Cereal grains such as wheat, rye and oats are an excellent option for a wild turkey food plot. They are relatively easy to grow, inexpensive, and can provide food for turkeys throughout the year. Their lush green growth is attractive to turkeys in the fall, winter, and spring, and once the plants seed out in the late spring and summer, they provide a valuable seed source that can last well into the winter.
Cereal grains should be planted in the late summer or fall at a rate of 90 to 150 lbs./acre (broadcast) or 60 to 90 lbs./acre (drilled). If broadcasting, be sure to follow with a light disking or a cultipacker for best results. Since cereal grains are quick to germinate and grow, they are less subject to weed issues than many other food plot species.
A cereal grain food plot can be enhanced even further when combined with clover. Not only will you get the full year’s benefit of the cereal grain, but you will get the added benefit of additional years of forage if properly maintained. Keep in mind that cereal rye is the most winter-hardy of the three, however, it is not a good choice If mixing with clovers (more on that later). Wheat and oats both do well mixed with clover, but oats do not overwinter well in the colder climates of the north.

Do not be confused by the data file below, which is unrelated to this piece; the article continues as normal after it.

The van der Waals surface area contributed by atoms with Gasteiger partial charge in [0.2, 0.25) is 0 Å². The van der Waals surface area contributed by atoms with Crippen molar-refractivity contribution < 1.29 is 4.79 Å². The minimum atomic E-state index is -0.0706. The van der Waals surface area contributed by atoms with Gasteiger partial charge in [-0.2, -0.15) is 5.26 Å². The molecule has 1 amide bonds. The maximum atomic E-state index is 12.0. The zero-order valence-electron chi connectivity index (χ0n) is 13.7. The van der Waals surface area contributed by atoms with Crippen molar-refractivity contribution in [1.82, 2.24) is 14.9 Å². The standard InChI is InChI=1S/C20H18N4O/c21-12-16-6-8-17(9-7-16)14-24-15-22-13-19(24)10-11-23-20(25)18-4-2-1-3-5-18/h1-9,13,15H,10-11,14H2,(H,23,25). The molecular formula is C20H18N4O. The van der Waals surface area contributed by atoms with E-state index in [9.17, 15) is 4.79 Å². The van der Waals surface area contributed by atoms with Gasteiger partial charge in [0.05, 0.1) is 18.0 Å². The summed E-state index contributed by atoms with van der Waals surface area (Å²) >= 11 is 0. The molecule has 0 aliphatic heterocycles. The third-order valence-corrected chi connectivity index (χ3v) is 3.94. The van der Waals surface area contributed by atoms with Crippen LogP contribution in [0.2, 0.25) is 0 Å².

Clover can undoubtedly be one of the best choices for a turkey food plot. Not only does it provide a great source of food but, as a legume, it also attracts lots of insects for young poults and adult turkeys alike. Its low growth also provides an excellent location for gobblers to strut and young poults to forage.
As mentioned above, if clover is your turkey plot of choice, I would initially plant it in a mix with wheat or oats. The cereal grain will supply quick growth and act as a weed suppressant while the clover gets established. An excellent mix for both turkey and deer would be 50 pounds of wheat, 5 pounds of Ladino or Durana clover, and 5 pounds of red clover per acre.
Make sure you inoculate your clover seed with the correct strain of Rhizobium bacteria prior to planting, unless you purchased pre-inoculated seed. It is also imperative that clover seed not be planted over 1/4-inch deep, as it will result in poor germination. The best way to get this correct seeding depth is to lightly drag or cultipack the seed after broadcasting. If you are planting in a mix with cereal grains, broadcast the cereal grain first, lightly disk or cultipack and then plant your clover seed last.
Grain sorghum (milo) is a warm-season annual similar to corn that was introduced to the U.S. from Africa. It is well know for it’s drought tolerance and the large seed head it produces, which is preferred by turkeys, as well as deer, dove and many other wildlife species. The Wild Game Feed (WGF) variety is a great choice for turkeys, as it only grows to around 3-feet tall, leaving the seed heads more accessible for turkeys.